Dogs Dangerously Out Of Control
Allegations that your dog is dangerously out of control are extremely serious and can lead to a severe penalty. A conviction may also mean that your pet will be destroyed.
We can explain the law to you and outline your available options. Following this, we can also offer representation, sometimes for a fixed fee (or we will provide you with an estimate).
Please be aware that the information on this page relates to laws in England and Wales only and does not constitute legal advice. For guidance on your specific situation, please refer to the ‘How we can help you’ section of our website.
“Around the country, thousands of owners whose family pets have been saved, either through direct intervention, or because of timely advice at a Doglaw seminar or over the phone, know they owe their dog’s life to Trevor Cooper.”
This part of the Dangerous Dogs Act 1991 applies to every single dog across England and Wales. Whether it is a purebred dog, a crossbreed or a mongrel. The size of the animal also does not matter.
Section 3 of the Dangerous Dogs Act 1991 is a criminal offence which can be brought against the owner and (if different) the person in charge of the dog if it is dangerously out of control.
The offence under Section 3 applies to incidents throughout England & Wales. It is usually the Police who investigate this kind of case but occasionally it is the Council.
Following an allegation, your dog may be seized; although the Police may sometimes require a warrant.
Unfortunately, if the dog is seized there is no provision for ‘bail’ for the dog pending a conclusion at Court. However, on occasions the Police may be persuaded to allow a dog to go back home subject to conditions.
You could be arrested and taken to the Police Station but, if not, you are likely to be invited to attend a formal interview under caution. You may be required to provide fingerprints, DNA and have your photograph taken.
Not every case is prosecuted as sometimes the Police can be persuaded to deal with the case out of Court using some form of community resolution, such as an Acceptable Behaviour Contract, where the owner agrees to certain conditions.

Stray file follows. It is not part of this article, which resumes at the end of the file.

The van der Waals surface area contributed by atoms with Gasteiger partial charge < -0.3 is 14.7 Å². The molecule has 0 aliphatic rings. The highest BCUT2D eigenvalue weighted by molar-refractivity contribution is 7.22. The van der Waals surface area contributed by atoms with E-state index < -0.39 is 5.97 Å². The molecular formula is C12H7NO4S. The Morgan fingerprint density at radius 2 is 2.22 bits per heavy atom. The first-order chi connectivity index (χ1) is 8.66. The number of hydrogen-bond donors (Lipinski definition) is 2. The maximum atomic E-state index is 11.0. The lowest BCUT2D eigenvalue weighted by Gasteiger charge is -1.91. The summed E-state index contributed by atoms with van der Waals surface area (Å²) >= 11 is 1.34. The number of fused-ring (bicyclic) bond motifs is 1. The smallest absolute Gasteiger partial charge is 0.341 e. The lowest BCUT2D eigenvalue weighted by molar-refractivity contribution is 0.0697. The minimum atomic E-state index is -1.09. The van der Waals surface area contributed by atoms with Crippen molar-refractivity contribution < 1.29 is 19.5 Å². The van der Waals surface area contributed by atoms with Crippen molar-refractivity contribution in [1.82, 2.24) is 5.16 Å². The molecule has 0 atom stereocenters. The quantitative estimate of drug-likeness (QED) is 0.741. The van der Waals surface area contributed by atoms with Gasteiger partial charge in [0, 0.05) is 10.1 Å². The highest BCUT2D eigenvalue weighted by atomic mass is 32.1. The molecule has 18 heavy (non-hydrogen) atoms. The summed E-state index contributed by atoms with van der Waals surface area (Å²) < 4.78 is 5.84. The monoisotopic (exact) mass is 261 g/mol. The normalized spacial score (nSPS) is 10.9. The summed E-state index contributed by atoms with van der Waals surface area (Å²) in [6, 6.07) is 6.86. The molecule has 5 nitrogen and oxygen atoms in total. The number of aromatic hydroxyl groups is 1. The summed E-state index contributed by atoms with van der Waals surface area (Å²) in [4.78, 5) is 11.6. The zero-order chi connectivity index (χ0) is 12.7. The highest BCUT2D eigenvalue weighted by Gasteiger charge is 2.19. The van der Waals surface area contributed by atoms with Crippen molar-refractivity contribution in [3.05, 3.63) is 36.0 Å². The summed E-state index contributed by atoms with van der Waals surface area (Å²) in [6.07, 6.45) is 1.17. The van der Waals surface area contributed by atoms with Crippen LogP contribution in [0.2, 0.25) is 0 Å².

Thankfully destruction orders are no longer mandatory. However, Section 3 of the Dangerous Dogs Act 1991 still makes it clear that on conviction Courts must order that the dog is put down for this kind of aggravated offence unless it can be proven that the dog “would not constitute a danger to public safety”.
Naturally, we can never guarantee that a case is going to have a happy outcome for the dog but we will certainly try our very best. We work with barristers and experienced experts to make sure that we can get the best possible outcome for you and your dog.
The Court must have regard to the temperament of the dog (including its past behaviour) and whether they regard the owner as a fit and proper person to have charge of the dog. So it’s a question of us putting the very best case forward to hopefully show some or all of the following:-
- this was an isolated incident from a usually good-natured dog,
- lessons have been learned,
- any triggers that led to the incident have been removed, and
- the owner is a responsible dog owner who can be trusted to comply with any reasonable conditions that the Court may require to ensure that the incident can never be repeated.
If the Court can be persuaded not to impose destruction, then the alternative is a Contingent Destruction Order. This means that the owner must abide by certain conditions laid out by the Court.
Maximum penalties include:
- For cases involving the injury or death of an assistance dog: 3 years prison sentence
- For cases involving injury to a person: 5 years prison sentence
- Cases where the victim dies as a result of the injury: 14-year prison sentence
- There may also be community penalties (such as unpaid work), fines and compensation
If the incident takes place in, or partly in, a building which is a dwelling (or forces accommodation) and the victim is a trespasser; this may be regarded as a “Householder Case”. In this situation, the Defendant may have a statutory defence.
This is regarded as a ‘strict liability’ offence which means that, for England & Wales, there is no need for the prosecution to prove that the Defendant intended the incident nor that they had any reason to believe that the dog was going to behave in that manner. Whilst provocation is not a defence specified in the statute, case law suggests that the prosecution has to prove that there was something (more than minimal ) that they did or failed to do which led to the incident.
If the owner did not have charge of the dog at the time, it is a defence if they can prove that the dog had been left with someone you reasonably believed to be a ‘fit and proper person’ to be in charge of the dog.
Animal Law Solicitors
We have many years of experience acting in these cases and have handled the defence of many hundreds of cases throughout England and Wales at Magistrates’ Courts and Crown Courts. We have also had cases that have concluded at:
- Administrative Court (High Courts) on Judicial Review and Case Stated
- Court of Appeal (Criminal Division)
- European Court of Human Rights
- Criminal Cases Review Commission
If you are being accused of an incident that breaches Section 3 of the Dangerous Dogs Act 1991, please see our ‘How we can help’ page and get in touch.